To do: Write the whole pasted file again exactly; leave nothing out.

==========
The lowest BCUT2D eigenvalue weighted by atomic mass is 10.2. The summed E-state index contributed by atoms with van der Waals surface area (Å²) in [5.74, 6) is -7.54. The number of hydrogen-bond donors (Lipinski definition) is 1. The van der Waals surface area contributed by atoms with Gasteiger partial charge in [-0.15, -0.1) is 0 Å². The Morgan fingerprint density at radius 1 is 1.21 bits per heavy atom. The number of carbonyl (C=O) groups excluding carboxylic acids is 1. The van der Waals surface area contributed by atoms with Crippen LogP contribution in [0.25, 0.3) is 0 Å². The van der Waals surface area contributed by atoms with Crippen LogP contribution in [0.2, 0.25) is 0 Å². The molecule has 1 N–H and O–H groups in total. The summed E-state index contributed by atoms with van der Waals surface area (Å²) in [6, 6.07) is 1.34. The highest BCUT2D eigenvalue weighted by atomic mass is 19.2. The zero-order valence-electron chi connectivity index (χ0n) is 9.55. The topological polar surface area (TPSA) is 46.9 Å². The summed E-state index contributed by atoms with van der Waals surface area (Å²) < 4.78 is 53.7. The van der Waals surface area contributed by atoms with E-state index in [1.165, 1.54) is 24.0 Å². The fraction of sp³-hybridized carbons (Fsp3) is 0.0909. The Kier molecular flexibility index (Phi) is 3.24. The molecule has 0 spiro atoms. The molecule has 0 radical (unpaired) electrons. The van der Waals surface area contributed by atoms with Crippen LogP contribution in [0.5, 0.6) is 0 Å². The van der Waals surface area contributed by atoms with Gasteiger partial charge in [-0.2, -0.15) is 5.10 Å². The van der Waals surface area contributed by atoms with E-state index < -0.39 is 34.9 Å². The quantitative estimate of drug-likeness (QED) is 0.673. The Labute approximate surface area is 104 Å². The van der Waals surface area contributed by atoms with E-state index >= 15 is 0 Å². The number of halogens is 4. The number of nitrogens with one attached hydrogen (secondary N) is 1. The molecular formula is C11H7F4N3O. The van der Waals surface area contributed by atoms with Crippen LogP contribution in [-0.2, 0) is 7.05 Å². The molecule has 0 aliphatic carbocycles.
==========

The lowest BCUT2D eigenvalue weighted by atomic mass is 10.2. The summed E-state index contributed by atoms with van der Waals surface area (Å²) in [5.74, 6) is -7.54. The number of hydrogen-bond donors (Lipinski definition) is 1. The van der Waals surface area contributed by atoms with Gasteiger partial charge in [-0.15, -0.1) is 0 Å². The Morgan fingerprint density at radius 1 is 1.21 bits per heavy atom. The number of carbonyl (C=O) groups excluding carboxylic acids is 1. The van der Waals surface area contributed by atoms with Crippen LogP contribution in [0.25, 0.3) is 0 Å². The van der Waals surface area contributed by atoms with Crippen LogP contribution in [0.2, 0.25) is 0 Å². The molecule has 1 N–H and O–H groups in total. The summed E-state index contributed by atoms with van der Waals surface area (Å²) in [6, 6.07) is 1.34. The highest BCUT2D eigenvalue weighted by atomic mass is 19.2. The zero-order valence-electron chi connectivity index (χ0n) is 9.55. The topological polar surface area (TPSA) is 46.9 Å². The summed E-state index contributed by atoms with van der Waals surface area (Å²) < 4.78 is 53.7. The van der Waals surface area contributed by atoms with E-state index in [1.165, 1.54) is 24.0 Å². The fraction of sp³-hybridized carbons (Fsp3) is 0.0909. The Kier molecular flexibility index (Phi) is 3.24. The molecule has 0 spiro atoms. The molecule has 0 radical (unpaired) electrons. The van der Waals surface area contributed by atoms with Crippen LogP contribution in [0.5, 0.6) is 0 Å². The van der Waals surface area contributed by atoms with Gasteiger partial charge in [-0.2, -0.15) is 5.10 Å². The van der Waals surface area contributed by atoms with E-state index < -0.39 is 34.9 Å². The quantitative estimate of drug-likeness (QED) is 0.673. The Labute approximate surface area is 104 Å². The van der Waals surface area contributed by atoms with E-state index >= 15 is 0 Å². The number of halogens is 4. The number of nitrogens with one attached hydrogen (secondary N) is 1. The molecular formula is C11H7F4N3O. The van der Waals surface area contributed by atoms with Crippen LogP contribution in [-0.2, 0) is 7.05 Å². The molecule has 0 aliphatic carbocycles.